Bullying and Children with Disabilities

Children with disabilities have often become victims of bullying. Their physical and developmental vulnerability, intellectual, emotional or sensory defects, and social skill handicap are some of the factors that increase discrimination and intimidation among other children.

Children with disabilities

Parents play the most important role in educating their children about disabilities. Teaching them that being different is okay. Injuries can happen, deformities or abnormalities maybe exceptional but must be accepted and understood. Proper explanation is needed for children to develop appreciation and respect for individuals who are different than them.

Statistics show that many school children with disabilities are facing challenges in academic environment which directly impact their education. Moreover, victims of bullying can suffer from several side effects which may vary from short to lifelong term. Because bullying involves spiteful acts, words, or other oppressive behaviour  intended to hurt somebody else, its consequences  manifest reduced appetite, depression, anger, socializing difficulties, lower self-esteem, humiliation and, when worse comes to worst, suicidal thoughts.

Education is one of the best tools to break the cycle of unfairness that children with disabilities habitually encounter. Schools should look into this matter seriously through implementing appropriate policies to ensure that all children are learning in a safe and healthy environment and enjoy their basic human rights without discrimination. Additionally, civil rights laws protect students with disabilities against harassment.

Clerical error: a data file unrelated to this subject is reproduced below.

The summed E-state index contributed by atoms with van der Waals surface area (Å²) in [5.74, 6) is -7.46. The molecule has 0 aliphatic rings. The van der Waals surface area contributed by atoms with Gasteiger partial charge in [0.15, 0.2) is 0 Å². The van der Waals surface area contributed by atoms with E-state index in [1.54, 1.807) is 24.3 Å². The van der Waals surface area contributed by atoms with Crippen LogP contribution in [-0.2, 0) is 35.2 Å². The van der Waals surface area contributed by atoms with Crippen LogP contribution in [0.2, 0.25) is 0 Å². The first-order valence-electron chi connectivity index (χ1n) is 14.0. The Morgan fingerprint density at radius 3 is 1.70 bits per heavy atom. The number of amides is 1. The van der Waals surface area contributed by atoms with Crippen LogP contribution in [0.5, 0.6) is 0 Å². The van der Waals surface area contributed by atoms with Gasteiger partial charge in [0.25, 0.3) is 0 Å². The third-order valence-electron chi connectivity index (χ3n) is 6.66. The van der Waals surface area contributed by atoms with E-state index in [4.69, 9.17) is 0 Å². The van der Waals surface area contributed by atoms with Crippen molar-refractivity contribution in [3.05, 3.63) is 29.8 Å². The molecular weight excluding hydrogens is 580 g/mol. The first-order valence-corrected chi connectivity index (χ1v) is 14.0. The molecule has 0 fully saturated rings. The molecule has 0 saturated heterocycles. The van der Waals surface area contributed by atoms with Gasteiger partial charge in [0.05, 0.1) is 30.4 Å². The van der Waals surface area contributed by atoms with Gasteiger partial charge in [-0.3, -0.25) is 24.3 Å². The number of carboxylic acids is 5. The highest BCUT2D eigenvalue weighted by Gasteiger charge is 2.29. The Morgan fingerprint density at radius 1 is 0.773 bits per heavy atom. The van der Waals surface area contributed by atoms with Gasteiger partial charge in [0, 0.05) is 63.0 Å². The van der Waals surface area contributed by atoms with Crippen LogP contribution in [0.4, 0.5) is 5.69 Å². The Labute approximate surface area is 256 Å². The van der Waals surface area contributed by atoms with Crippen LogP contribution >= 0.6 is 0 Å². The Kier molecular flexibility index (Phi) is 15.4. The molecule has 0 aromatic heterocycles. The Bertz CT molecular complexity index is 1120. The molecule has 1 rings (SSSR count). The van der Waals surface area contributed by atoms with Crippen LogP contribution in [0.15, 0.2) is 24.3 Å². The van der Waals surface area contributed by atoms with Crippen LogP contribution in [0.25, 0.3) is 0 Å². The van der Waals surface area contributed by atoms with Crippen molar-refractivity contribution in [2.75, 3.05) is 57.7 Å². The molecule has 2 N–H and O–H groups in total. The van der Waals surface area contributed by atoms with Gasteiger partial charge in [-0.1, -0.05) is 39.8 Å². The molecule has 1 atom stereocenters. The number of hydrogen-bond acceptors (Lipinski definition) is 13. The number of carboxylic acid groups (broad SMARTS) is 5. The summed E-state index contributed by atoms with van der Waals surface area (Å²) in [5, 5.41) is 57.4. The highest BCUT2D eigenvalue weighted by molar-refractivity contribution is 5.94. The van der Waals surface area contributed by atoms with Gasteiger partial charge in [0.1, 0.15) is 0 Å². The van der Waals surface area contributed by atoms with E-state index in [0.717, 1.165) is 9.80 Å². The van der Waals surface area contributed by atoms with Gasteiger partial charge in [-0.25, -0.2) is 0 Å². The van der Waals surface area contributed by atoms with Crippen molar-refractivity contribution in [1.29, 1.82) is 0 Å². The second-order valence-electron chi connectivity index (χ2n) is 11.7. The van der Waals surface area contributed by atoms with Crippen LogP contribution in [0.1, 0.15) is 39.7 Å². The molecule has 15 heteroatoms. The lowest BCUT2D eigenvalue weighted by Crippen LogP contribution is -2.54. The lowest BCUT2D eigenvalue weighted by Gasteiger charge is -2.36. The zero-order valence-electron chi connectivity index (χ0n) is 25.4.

Neighborhood associations should also take part to increase awareness about disabilities and bullying as they discuss ideas concerning the problems, organize activities and needs of the neighborhood.

Nowadays, there are a lot of child development professionals, therapists and counselors giving their best advice on how to effectively educate young children about disabilities and those that suffer with them.

“The best advice I can give, is that every child wants friends, love and happiness. This is despite any disability. Also, tell your children this and to try to think of this, with every child that has a disability and more importantly to spread the word. Attitudes can be contagious, even good ones.” – Natalie West of Children Home Society.

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